Entries in winter sky (4)

Sunday
Dec162012

Searching For Beauty

This morning a strange reflection in a rain spattered skylight caught my attention. I haven't decided if the image is beautiful, repulsive, or simply peculiar. It reminds me of a crying eye.A lamp below the skylight created this otherworldly reflection.

The dreariness of the weekend, the sheets of rain, the bleakness of shortened days are appropriate to my mood. I have been affected by tragic news stories and the gloom that hangs over the world. The joy of Christmas seems far away. Will evil always prevail?

Yesterday when I looked outside, I thought my garden was ugly but decided to go searching for beauty.

The winter sky was majestic but did not lift my spirits. I made myself take a photo of it.More images of the winter garden caught my attention, and I gave grudging appreciation to the fading glory of the old year.

Antique tones have their own quiet beauty, but I was relieved to find spots of color amidst the somber winter shades, whether it came from old leaves still holding their autumn hues or from the promise of a new bud, as see on the winter blooming Edgeworthia, below right.

Bright dogwood berries will provide a feast for birds through the coming winter months:A maidenhair fern draped over the edge of a tomato red pot:

Various types of foliage add interest to the winter garden:Clockwise from top left: Variegated Osmanthus; Variegated ivy; Snow-in-Summer asiatic jasmine; Maidenhair fern; Gold Dust Acuba; Another variegated ivy

A beautiful amethyst rock perches like a jewel on top of a patio table:

And ornamental cabbage grows more beautiful with every cold day:

So beauty is still out there, just as there is still goodness in the world. Evil will not prevail. Someday there will be peace on Earth, and there will be no more tears or satanic victories. That is the promise and truest meaning of Christmas.

My prayer is that each of you have that peace and hope in your own heart.  Deborah

Tuesday
Jan172012

January on My Mind

I'm partied out and broke. January is dreary with drab, damp days and monochromatic scenery. Spindly tree limbs form tangled masses on the horizon. Sunsets are fierce with battered skies. Only an occasional day opens blue, with sharp edges.I want to garden, but cold winds blow away the joy. A good book, a warm drink, and a comfy seat near the fireplace have greater pull, and I have no desire to venture outdoors.

But after a while I must. 

Only to find tragedy. Outside the kitchen door are mockingbird feathers, scattered across the patio. I look around for the familiar mockingbird who guarded this territory, who established a nest in the weeping yaupon tree next to the patio last year. I don't see him. Mercifully, the body is gone. Was it a neighbor's cat, or possibly the Cooper's hawk? I would feel better if it were the hawk.A hawk searches for a meal.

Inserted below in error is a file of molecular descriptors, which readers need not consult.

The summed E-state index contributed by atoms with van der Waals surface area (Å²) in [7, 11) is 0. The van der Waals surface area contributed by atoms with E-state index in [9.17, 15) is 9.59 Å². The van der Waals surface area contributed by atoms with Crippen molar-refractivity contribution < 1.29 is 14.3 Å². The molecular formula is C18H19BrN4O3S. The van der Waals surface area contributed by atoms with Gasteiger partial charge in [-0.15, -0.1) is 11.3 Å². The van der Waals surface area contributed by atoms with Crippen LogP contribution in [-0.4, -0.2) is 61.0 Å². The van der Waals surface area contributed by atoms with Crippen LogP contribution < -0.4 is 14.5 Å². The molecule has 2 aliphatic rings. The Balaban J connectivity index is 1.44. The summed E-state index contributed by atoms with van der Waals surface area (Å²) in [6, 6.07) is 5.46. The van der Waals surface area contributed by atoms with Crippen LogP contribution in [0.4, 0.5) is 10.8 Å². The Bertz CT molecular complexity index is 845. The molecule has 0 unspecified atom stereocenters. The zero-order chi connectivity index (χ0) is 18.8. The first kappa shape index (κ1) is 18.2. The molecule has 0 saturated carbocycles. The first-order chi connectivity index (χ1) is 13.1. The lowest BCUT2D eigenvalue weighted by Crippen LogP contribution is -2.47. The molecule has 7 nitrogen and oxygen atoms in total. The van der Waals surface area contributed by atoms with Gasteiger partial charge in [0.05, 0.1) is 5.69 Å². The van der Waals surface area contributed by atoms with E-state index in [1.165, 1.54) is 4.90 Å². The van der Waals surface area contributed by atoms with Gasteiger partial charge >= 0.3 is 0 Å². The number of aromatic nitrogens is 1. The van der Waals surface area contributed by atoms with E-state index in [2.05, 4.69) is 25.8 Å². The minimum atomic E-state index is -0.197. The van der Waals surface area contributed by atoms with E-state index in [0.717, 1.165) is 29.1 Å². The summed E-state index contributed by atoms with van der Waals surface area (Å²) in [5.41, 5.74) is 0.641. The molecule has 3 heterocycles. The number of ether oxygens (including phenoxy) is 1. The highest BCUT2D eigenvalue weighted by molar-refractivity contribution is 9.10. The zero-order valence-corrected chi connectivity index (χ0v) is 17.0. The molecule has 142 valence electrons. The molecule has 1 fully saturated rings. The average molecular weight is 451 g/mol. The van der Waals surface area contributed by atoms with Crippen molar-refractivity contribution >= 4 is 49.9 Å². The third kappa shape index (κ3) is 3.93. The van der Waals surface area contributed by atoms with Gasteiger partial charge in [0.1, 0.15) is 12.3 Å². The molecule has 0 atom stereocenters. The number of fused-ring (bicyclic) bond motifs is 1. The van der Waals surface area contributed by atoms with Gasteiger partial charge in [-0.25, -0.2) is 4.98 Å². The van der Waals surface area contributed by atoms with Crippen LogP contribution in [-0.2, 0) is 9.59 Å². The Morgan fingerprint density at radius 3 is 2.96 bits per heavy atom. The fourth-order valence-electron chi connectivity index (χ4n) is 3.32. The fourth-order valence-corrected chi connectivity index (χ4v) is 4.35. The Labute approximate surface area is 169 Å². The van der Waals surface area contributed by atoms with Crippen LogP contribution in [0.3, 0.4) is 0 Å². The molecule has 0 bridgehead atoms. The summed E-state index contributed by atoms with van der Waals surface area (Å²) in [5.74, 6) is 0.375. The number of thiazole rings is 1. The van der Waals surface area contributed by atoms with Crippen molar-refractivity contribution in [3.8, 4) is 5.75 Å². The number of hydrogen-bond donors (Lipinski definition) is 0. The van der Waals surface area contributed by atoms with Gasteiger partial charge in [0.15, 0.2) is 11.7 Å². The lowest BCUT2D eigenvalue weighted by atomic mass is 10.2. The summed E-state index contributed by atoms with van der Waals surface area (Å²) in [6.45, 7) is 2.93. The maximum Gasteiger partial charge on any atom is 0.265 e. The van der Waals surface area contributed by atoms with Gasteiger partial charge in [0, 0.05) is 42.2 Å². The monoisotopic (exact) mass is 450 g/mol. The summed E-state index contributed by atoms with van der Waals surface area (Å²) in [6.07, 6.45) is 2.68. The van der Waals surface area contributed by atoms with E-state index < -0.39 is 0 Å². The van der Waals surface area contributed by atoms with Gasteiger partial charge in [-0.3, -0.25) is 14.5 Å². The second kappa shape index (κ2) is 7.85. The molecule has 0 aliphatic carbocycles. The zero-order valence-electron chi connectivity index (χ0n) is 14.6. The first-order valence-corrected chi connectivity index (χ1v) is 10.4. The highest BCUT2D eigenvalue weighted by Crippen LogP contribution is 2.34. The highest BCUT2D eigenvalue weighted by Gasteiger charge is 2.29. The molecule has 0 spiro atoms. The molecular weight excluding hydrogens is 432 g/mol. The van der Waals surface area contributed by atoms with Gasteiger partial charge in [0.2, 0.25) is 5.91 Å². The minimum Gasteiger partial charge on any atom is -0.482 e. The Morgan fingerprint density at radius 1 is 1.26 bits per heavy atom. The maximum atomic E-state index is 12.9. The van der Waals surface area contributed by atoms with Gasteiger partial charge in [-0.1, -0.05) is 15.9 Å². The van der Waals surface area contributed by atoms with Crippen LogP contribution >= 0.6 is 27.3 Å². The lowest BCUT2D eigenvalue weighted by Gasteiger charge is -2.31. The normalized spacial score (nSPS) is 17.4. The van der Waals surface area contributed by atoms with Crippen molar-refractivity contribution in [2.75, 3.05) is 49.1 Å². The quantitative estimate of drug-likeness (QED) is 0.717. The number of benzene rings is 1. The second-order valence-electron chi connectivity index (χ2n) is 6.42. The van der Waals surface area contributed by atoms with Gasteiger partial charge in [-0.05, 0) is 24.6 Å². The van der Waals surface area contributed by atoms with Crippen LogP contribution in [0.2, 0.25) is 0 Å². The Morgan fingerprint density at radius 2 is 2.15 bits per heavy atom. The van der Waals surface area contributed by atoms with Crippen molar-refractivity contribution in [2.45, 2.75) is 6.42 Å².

This weeping yaupon holly grows outside our kitchen. Mockingbirds love the berries.Still saddened I look around for something to brighten my spirits. I don't have to look far. Below the weeping yaupon tree, the hellebores are beginning to bloom. There are several varieties growing here, and they have intermingled and self-seeded to produce nameless, illegitimate offspring. I don't care. I think they are lovely.

As I walk in the garden I find other spots of color. The winter daphne is budding and has opened one tiny flower. I grow this beautiful, sweet smelling plant in a pot to ensure good drainage. Clay soil and long rainy days would spell death to it otherwise. An ornamental cabbage, above left, also catches my interest, as does the remains of a bright seedpod on a gardenia bush. There are quite a few of these orange and yellow pods on the gardenia bush in the woodlands.

 And then I find this odd rock:

I love rocks! I love the permanence of them; I love their varied textures and patterns and colors. Here are some more rocks in my garden, each with holes and a story to tell, if I knew it.

First, a white one:

A yellow one:

And an orange one:

Now I'm on a roll, taking picture after picture of rocks, and I'm enjoying myself.
At last I turn back toward the house, again to see mockingbird feathers near the kitchen door. The fleeting life of a mockingbird; the solid rocks that will be here long years from now. But the holes remind me that even rocks are not eternal, for eventually they too are turned to dust. I sigh. January is getting to me. It's time to go inside and fix myself a cup of cappuccino with my new cappuccino machine!